“Are you going to eat that?” My friend asked, looking at the untouched bowl of miso soup in front of me. I understand why he was doing it. He personally enjoyed the soup, and it wasn’t his intention to embarrass me in front of the group we were with.
However, like so many things that allistic people do that don’t come from a consciously-malicious intention, that is what happened. I gave him the soup to avoid conflict and to avoid wasting it, but I still felt bad that my food preferences had been pointed out.
Food is a challenging part of life for me as an autistic person. My sensory sensitivities make it hard for me to process certain textures of food, particularly if I have to process more than one texture simultaneously. Sometimes, the texture of a solid food and a liquid food that I enjoy separately becomes unbearable simultaneously, which is one of the reasons I can never finish a bowl of soup and why I enjoy ice cream and root beer when served separately, but I am not particularly fond of root beer floats.
Fine motor skills, another one of the seven primary dimensions of autism identified by the Aspergian’s article on what the autism spectrum really means, are another thing that affects what foods I choose to eat.
If I try to go through the motions of eating soup with a soup spoon in the way that most people do, my hands don’t understand what my brain is trying to tell them. Another effect of this is that messy foods like wings, ribs, burritos, and burgers or pizzas with too many toppings scare me.
I was homeschooled growing up and had little social interaction, which got a lot worse when I was a teenager because the homeschooling group my family was in had few opportunities for teenagers to socialize. When I was seventeen, my parents took me to a statewide homeschooling conference, and during that conference I went to get food with two other teenage boys.
They took me to a Baja Fresh where they got burritos and convinced me to get one myself when I was thinking of ordering a quesadilla instead. I ordered a burrito and ended up making a mess when I tried to eat it.
They made fun of me and made me promise to finish the burrito fillings that had fallen out into a to-go box, a promise that I later broke. Since then, I have blocked them on Facebook, and have never eaten another burrito, instead ordering other things like bowls or quesadillas whenever I go to a Mexican restaurant.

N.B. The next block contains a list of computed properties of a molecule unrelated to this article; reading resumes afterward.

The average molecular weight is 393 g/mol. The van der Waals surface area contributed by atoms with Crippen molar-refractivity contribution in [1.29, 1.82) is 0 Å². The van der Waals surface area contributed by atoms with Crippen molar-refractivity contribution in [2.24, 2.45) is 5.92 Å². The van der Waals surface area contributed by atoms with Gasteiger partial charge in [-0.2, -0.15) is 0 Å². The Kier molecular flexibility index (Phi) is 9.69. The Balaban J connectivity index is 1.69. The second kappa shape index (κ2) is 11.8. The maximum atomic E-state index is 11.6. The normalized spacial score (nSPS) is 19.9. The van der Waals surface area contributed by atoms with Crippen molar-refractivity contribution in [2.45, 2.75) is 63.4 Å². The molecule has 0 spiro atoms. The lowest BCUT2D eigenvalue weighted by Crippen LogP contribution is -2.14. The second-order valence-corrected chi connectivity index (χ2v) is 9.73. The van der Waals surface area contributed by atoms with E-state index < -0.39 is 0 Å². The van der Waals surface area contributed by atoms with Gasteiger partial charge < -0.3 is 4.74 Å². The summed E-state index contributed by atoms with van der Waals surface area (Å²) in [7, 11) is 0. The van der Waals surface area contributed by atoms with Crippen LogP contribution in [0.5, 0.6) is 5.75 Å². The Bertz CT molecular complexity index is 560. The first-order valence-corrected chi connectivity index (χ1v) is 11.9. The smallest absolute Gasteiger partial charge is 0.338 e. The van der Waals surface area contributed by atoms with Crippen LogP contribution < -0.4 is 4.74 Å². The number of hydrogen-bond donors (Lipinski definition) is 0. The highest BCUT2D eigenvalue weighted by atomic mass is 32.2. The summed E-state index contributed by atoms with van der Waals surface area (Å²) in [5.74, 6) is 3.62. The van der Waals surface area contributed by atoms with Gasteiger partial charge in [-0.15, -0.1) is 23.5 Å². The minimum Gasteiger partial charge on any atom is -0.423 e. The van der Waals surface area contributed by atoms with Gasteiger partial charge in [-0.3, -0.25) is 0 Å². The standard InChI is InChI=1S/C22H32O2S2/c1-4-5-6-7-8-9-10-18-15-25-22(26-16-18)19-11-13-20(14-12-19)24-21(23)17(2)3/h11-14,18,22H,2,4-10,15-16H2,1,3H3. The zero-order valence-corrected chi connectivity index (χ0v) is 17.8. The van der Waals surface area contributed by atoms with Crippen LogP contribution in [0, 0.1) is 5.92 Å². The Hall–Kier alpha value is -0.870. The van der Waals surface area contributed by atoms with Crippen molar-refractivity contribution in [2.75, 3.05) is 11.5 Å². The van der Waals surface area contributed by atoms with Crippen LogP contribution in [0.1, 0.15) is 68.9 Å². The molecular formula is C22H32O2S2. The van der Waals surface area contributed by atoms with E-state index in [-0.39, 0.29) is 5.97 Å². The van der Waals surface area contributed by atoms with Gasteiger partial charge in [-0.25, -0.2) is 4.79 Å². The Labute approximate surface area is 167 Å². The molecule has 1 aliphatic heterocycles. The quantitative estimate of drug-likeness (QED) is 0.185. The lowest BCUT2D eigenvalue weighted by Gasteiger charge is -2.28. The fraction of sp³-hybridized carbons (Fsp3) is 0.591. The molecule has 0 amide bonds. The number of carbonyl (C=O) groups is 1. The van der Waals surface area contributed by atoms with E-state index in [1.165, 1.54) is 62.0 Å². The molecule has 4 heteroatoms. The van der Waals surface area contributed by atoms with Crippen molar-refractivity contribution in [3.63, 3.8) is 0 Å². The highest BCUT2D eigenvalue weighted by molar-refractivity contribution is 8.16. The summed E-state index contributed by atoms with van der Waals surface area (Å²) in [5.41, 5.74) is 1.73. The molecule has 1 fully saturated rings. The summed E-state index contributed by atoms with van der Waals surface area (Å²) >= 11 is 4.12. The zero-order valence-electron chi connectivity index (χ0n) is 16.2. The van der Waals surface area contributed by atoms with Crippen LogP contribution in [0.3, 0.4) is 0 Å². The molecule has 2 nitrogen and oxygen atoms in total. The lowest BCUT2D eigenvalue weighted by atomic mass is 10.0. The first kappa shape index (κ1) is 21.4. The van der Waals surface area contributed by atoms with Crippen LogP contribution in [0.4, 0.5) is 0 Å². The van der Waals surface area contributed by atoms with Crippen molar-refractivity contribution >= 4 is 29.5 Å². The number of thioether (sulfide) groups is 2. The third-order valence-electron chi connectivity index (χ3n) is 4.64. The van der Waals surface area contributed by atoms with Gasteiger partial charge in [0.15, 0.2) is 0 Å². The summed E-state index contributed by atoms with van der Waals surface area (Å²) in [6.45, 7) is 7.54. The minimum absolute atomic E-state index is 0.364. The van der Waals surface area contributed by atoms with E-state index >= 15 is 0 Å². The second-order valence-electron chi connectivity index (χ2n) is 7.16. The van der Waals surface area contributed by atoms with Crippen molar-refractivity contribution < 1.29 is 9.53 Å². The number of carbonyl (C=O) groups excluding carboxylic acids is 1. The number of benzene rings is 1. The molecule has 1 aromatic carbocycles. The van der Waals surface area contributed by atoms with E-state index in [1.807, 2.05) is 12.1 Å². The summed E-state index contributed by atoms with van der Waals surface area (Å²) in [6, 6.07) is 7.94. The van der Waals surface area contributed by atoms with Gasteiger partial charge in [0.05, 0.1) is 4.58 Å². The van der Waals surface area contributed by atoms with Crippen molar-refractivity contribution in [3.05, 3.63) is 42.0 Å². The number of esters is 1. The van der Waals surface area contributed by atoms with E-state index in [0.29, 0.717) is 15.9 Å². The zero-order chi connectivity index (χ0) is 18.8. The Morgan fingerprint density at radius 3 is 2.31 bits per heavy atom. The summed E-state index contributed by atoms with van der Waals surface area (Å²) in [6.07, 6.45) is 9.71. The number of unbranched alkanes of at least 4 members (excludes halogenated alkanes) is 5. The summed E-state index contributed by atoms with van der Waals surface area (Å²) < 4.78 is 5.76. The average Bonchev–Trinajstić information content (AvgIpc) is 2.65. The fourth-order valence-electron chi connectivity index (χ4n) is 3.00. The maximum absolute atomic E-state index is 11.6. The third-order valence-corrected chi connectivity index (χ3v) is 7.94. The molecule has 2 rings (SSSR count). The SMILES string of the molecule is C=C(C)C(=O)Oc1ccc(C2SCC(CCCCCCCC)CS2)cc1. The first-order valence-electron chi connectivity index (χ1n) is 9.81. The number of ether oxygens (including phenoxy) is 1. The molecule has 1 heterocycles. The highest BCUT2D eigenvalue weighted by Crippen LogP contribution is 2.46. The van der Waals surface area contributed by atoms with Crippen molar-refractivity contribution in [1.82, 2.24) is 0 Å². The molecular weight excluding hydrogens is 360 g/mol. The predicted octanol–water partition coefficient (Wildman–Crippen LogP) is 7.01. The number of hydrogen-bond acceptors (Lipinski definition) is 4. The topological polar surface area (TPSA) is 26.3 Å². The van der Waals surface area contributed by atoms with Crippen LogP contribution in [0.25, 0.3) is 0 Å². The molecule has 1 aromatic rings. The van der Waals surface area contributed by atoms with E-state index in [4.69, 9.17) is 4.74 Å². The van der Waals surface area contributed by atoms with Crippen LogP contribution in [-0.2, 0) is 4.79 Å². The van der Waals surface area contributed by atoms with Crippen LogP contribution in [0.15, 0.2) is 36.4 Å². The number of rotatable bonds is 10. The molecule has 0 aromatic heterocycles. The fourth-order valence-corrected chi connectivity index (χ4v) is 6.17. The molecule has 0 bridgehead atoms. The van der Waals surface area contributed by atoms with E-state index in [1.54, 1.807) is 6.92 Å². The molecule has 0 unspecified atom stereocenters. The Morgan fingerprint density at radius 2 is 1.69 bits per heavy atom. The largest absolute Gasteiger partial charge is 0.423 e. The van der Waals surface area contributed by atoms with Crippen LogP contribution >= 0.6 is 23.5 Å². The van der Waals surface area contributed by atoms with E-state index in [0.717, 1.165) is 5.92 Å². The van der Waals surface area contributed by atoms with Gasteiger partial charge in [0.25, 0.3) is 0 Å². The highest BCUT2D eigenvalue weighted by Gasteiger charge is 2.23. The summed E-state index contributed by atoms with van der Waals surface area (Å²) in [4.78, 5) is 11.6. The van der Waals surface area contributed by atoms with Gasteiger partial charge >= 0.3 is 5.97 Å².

Here are some ways to be better towards autistic adults and teenagers in your lives who have food aversions (or anyone that age who does, because you never know who’s autistic; and when I was seventeen, I didn’t know it myself).
- Don’t say “picky eater” or “fussy eater” unless they describe themselves that way first. While not everyone with a food aversion is uncomfortable with those terms, I find them to be infantilizing because they are typically associated with children, and they also imply that it is a choice, while in my case, there are some foods for which it is not.
- Don’t point it out. If you’re eating with someone and notice them picking tomatoes off a burger, not eating one of their side dishes, or eating pizza with a knife and fork, keep your opinions and observations to yourself and don’t mention it unless you know the person well enough to know they’re okay with it.
- It’s not funny. For me, jokes about my food aversions are humiliating. Some of us are willing to laugh at ourselves, but wait until we joke about it ourselves to make your own jokes about this kind of thing.
- Don’t try to intervene unless we seek advice. I am scared of hearing things like “don’t knock it til you try it.” The only time that intervention for adult food aversions is necessary is when they prevent someone from eating a healthy, balanced diet, and even then, the intervention should come from a mental health professional, not from a friend or acquaintance sitting across a restaurant table. If you believe that the issue is serious enough that we need professional help (in my case it isn’t), make sure you know us well before providing that advice.
- Don’t force us to justify it or assume we’re allergic. If I order a burger or sandwich with no tomato, it’s because I am uncomfortable with the squishy texture of fresh tomatoes, though I’m fine with tomatoes in things like sauces and pizza. Asking me if I’m allergic forces me to explain highly personal things about myself to someone who has already implied they might be judgmental.
- Understand that it doesn’t define us. I know this is confusing because this is the opposite of what we say about our autism, but it really is true that our preferences about food don’t shape who we are. My passion for debate theory, the deep affection I feel to the few friends I trust, and the elaborate and systematic ways I analyze philosophical issues have nothing to do with what foods I choose not to eat.
- Don’t assume our motivations. If I have trouble eating certain foods from a particular culture’s cuisine, it has nothing to do with what I think of that culture– my avoidance of French onion soup is equal to my avoidance of Chinese hot and sour soup.
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